T.C. Boyle tackles a highly topical subject - animal rights and conservation - and returns to the themes of beloved classics such as A Friend of the Earth and Tortilla Curtain T.C. Boyle is a prize-winning author with a loyal readership: review coverage guaranteed The Tortilla Curtain sold 17,000 copies; Drop City sold 13,500 copies; Talk Talk sold 10,000 copies (BookScan)
T.C. Boyle's novels include World's End, winner of the PEN/Faulkner Award for Fiction, The Tortilla Curtain, Riven Rock, A Friend of the Earth, Drop City (which was a finalist for the National Book Awards), The Inner Circle and, most recently, the highly acclaimed The Women. His short story collections include After the Plague, Tooth and Claw and Wild Child, and his stories appear regularly in most major magazines, including the New Yorker, Esquire, Harper's, Granta and the Paris Review. His work has been translated into twenty-five languages. T.C. Boyle was recently inducted into the Academy of Arts and Letters. He lives in California.
PRAISE FOR THE WOMEN: 'Boyle at his best ... mesmerizing' New York Times Book Review 'The prose is sparkling, the narrative gripping, and the material to die for' The Times 'Boyle ratchets up every ounce of tension from the story. It's a stunning achievement' Daily Mail 'Crackles with drama ... a blisteringly good read' Sunday Telegraph Summer Reads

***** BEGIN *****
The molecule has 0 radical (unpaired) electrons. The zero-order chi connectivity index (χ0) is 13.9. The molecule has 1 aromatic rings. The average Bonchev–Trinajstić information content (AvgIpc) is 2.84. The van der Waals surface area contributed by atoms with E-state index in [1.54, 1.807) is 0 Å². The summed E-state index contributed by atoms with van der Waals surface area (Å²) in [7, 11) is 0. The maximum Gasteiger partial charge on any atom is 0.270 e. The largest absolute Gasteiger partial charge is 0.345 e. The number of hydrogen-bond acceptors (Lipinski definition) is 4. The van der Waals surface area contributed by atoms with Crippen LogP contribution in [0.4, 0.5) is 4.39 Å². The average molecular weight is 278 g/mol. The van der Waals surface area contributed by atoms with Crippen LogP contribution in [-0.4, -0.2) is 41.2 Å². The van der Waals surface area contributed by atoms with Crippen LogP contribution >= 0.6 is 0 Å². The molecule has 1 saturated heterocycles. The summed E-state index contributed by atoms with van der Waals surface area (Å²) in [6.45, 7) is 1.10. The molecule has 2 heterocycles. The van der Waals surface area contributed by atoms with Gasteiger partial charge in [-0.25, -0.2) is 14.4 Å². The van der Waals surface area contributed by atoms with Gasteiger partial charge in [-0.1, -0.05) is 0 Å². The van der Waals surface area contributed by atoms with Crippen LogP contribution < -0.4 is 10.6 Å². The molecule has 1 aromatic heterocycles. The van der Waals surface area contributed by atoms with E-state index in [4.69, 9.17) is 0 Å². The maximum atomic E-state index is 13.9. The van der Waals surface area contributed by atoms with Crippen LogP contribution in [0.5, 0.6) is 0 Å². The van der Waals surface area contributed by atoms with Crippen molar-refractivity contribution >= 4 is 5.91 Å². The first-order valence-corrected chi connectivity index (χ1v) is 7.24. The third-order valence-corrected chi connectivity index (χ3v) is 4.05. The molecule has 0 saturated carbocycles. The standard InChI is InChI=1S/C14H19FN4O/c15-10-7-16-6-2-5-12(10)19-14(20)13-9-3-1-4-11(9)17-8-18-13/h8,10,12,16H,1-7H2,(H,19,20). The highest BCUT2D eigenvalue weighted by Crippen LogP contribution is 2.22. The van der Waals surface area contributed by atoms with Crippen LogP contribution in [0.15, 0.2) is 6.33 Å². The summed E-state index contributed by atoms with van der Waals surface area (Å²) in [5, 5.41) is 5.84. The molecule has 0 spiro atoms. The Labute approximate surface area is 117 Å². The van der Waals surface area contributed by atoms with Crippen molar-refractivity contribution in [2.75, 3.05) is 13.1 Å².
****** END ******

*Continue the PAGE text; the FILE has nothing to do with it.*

The Channel Islands off the coast of California provide the backdrop for PEN/Faulkner Award-winning author Boyle's 13th novel, following The Women (2009), also available from Blackstone Audio. The book begins with a shipwreck that tests the mental and physical strength of one of the novel's tough female characters and then moves back and forth in history, telling the story of a family and the irrevocable ways its members both affect nature and are affected by it. Awash in recurring images of violence and death, the narrative is arranged as separate stories that swirl around the family like the waters around the islands, offering up a tangled net of conflict among incompatible interests: ecological well-being, animal rights, and the human impulse toward intervention. Actor/narrator Anthony Heald's (anthonyheald.com) mellow voice helps to weave the story into a cohesive, gripping drama and provides a welcome respite from the sometimes exhausting action of the plot. Recommended. ["Whether we regard this work as environmental fiction or a philosophical treatise on land ethics, Boyle has delivered yet another quandary to ponder," read the review of the Viking hc, LJ 1/11.-Ed.]-Beth Traylor, Univ. of Wisconsin-Milwaukee Libs. (c) Copyright 2011. Library Journals LLC, a wholly owned subsidiary of Media Source, Inc. No redistribution permitted.